Posterior blepharitis can be the result of irregular oil production by eyelid glands and can also be caused by skin conditions like rosacea. Neither version of the condition typically disappears completely, but patients can help keep it away by keeping their eyelids clean and free of crust. Eye doctors often recommend using warm compresses and prescribed antibiotics. Doctors on your True Dental Discounts vision plan may also suggest not using eye makeup or contacts during treatment. By following their recommendations and taking care of your eyes, you can greatly reduce the occurrence of blepharitis and keep your eyes comfortable and healthy.
The popularity of contact lenses has skyrocketed over the last decade. It is not unusual to be unaware that someone you work with – or even one of your friends – has corrective lenses. But contacts are not for everyone. Many factors go into the decision to wear contacts, so be sure to talk to an eye doctor on your True Dental Discounts plan about your individual situation. In general, the Foundation of the American Academy of Ophthalmology suggests that people who have the following issues may not be a good candidate for contact lenses:
- Severe allergies
- Frequent eye infections
- A dusty work environment
- Dry eyes that are resistant to treatment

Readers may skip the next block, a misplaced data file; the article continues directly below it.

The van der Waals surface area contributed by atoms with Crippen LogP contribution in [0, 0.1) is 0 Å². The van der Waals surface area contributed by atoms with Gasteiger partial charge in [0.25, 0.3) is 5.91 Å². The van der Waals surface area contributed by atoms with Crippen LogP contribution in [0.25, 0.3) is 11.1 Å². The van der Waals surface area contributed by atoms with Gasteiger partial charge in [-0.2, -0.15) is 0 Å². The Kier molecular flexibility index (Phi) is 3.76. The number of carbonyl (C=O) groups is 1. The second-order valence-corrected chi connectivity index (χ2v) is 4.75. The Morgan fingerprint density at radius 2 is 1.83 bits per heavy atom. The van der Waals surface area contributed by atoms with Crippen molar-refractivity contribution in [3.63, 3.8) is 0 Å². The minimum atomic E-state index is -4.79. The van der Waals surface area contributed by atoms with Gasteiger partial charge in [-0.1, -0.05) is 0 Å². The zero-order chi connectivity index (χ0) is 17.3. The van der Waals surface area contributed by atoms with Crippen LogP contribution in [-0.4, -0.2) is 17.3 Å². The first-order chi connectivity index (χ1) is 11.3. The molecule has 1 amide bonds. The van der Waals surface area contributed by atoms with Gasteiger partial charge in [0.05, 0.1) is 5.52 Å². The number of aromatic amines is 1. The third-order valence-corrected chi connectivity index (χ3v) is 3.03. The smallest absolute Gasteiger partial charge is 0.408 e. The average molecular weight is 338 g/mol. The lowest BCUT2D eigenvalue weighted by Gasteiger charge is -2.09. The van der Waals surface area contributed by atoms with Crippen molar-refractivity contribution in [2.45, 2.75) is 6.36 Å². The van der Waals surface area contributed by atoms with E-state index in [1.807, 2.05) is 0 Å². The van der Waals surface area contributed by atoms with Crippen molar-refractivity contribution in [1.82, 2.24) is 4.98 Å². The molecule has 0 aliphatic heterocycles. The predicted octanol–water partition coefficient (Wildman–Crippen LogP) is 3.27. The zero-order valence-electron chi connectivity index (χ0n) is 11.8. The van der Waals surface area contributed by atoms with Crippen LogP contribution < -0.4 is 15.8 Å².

- An inability to handle or properly care for the lenses
If you do get contacts, it is important to learn the proper method of cleaning and disinfecting the lenses. Dirty contacts can increase your chance of getting an eye infection, so make sure to thoroughly clean both the lenses and their cases. Also, anytime a lens is removed from the eye, it should be cleaned again before being reinserted. If your eyes become irritated while wearing contacts, talk to your eye doctor and find a way to alter your routine. The fix could be something as simple as changing your wetting drops or, in some cases, it might be best to stick to wearing glasses. Your vision care doctor will let you know which option is healthier for your eyes.
Patients who get their eyes checked are generally asked to perform a few different vision tests. These tests allow an eye doctor to examine the functioning of a person’s eyes and determine whether further corrective action needs to be taken. One such test is the visual acuity test. This common test measures the details a person can see at both near and far distances. Usually, a patient is asked to read a series of letters or numbers in varying sizes. Each eye is tested individually so the doctor can note any differences or weaknesses. Another common test is the visual field test, in which patients’ eyes are also tested individually. In this test, the person is instructed to look forward while indicating whether they can perceive lights or objects in their peripheral vision.
The visual field test is helpful because it maps a person’s entire field of vision and can detect conditions like glaucoma. A third common test is known as refraction. This test measures refractive error and can indicate a person’s need for corrective lenses. Refraction is helpful for identifying both farsightedness and nearsightedness. Finally, eye doctors typically conduct a color vision test to measure a person’s ability to distinguish colors. This test can detect variations of color blindness and is usually performed by symbols made up of colored dot patterns. People who have trouble distinguishing certain colors will not be able to perceive the imbedded symbols, thereby indicating possible color blindness.